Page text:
Latest Posts

  1. Rwanda and Burundi Coffee Quality is Still Undervalued

    Rwanda and Burundi Coffee Quality is Still Undervalued

    These neighboring landlocked East African countries have great coffee, yet how do they rate next to others? Lets see...

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  2. Podcast Episode #25: The Global Trade/Burundi Discussion

    Podcast Episode #25: The Global Trade/Burundi Discussion

    Some very informative audio from last month's discussion

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  3. The Flores Factor

    The Flores Factor

    Crowd pleasing coffee from a promising origin.

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  4. Discussion: Burundi & Global Coffee Market Issues

    Discussion: Burundi & Global Coffee Market Issues

    Sign up for this informative talk about issues surrounding global coffee pricing and small holder farmers.

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  5. Video: Sample Roasting with an Aillio Bullet R1

    Video: Sample Roasting with an Aillio Bullet R1

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  6. Video: Guatemala 2019 Coffee Clips

    Video: Guatemala 2019 Coffee Clips

    A few fairly low tech clips and some thoughts on coffee processing and coffee buying in Guatemala.

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  7. Video: Kenya Koffee Klips (& Kupping)

    Video: Kenya Koffee Klips (& Kupping)

    New video starring Tom, goats, farmers and coffee....in Kenya.

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  8. Colombia: New Projects, Familiar Faces

    Colombia: New Projects, Familiar Faces

    Hear more about the new coffee buying operation in San Antonio, Inzá

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  9. Ethiopia Beshasha School Project in Agaro

    Ethiopia Beshasha School Project in Agaro

    A University prep school in rural Agaro Ethiopia, funded by the premiums paid for coffee to 3 coops: Duromina, Biftu Gudina and Hunda Oli

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  10. Podcast Episode #24: Kafa in the Morning, Ethiopia

    Podcast Episode #24: Kafa in the Morning, Ethiopia

    Tom's thoughts and various experiences from his recent travels in Kafa, Ethiopia, near the town of Bonga.

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  11. We Are Not Nuts Over Styrofoam Packing Peanuts

    We Are Not Nuts Over Styrofoam Packing Peanuts

    We hope to protect your breakables with environmentally safe packing material sooner than later.

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  12. Podcast Episode #22 - Burundi Conversation with Alistair Sequeira - Part 2

    Podcast Episode #22 - Burundi Conversation with Alistair Sequeira - Part 2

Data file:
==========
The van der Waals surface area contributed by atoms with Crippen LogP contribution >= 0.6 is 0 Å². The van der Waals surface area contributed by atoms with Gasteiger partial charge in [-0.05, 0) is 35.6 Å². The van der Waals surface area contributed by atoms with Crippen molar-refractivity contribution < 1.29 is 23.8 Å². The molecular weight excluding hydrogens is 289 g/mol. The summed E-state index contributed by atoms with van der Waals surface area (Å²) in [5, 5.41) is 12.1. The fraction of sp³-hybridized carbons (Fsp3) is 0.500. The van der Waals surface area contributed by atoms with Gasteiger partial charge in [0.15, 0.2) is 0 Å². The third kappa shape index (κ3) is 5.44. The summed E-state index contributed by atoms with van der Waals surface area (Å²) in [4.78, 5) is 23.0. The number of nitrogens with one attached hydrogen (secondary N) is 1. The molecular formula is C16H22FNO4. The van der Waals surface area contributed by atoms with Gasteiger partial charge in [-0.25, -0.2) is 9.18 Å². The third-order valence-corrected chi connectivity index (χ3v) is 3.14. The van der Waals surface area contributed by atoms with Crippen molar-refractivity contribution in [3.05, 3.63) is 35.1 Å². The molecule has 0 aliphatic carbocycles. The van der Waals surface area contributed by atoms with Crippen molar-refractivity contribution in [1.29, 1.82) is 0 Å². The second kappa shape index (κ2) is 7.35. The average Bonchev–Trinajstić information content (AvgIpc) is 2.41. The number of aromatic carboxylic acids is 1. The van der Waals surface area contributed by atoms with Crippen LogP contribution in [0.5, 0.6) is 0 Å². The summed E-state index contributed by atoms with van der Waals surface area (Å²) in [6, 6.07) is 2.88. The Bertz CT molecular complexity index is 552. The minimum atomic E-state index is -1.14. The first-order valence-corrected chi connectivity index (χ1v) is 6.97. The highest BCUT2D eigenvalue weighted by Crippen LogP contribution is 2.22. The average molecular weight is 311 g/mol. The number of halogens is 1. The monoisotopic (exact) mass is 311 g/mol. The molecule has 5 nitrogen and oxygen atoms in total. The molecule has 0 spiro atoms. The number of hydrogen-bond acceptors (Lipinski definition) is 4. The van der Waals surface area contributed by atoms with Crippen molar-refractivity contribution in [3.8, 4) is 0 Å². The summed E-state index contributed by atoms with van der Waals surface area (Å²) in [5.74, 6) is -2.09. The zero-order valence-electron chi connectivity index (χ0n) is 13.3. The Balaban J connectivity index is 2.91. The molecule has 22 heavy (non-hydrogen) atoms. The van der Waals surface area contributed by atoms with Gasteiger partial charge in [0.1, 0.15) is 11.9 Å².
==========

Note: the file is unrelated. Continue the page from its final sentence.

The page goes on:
Part 2 of 2 - Continuing the talk about the coffee supply chain and other topics

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Coffee Production Timetable

Coffee Production Timetable

This information is very approximate and can change from year to year a bit. There's another issue ... you could get new crop Costa Rica, for example, in December or January ... but would you want to? Probably not! Those shipments are lower grown coffees, lower altitude farms where coffee cherry ripens sooner. These are not going to have the cup quality of higher grown coffees, and will lack bean density and brightness. And sometimes coffee is "rushed" through production for market reasons, ruining any cup quality it has. Coffee needs careful, timely processing, and it needs to "rest" in it's outer parchment layer for 30-60 days at least after drying.

Even at the good farms, there are still early, early pickings of ripe cherry that are not usually the best coffee the farm will produce. For that you need to receive a lot of "heart of the crop" coffee, the mid-crop pickings when the cherries have uniformly ripened. The best lots of a farm, their "reserve" lots come from these pickings. In our Costa Rica example, those would arrive in the U.S. starting late March through June, in most seasons. There are always exceptions, and there can always be a great coffee the arrives out of sync with the crop cycle. Sometimes the first Harar arrivals are best, oftentimes not. Sometimes the last Harar arrivals are best. Cupping is the way we find out....

I have changed the table to reflect Best Harvest Time and Best Shipment Period ... in other words, the peak of the harvest at good altitude farms ... in other words, Specialty Coffee. But this is still a very general and rough guide to the Coffee Crop Cycle and should be regarded as an estimate, not a definite.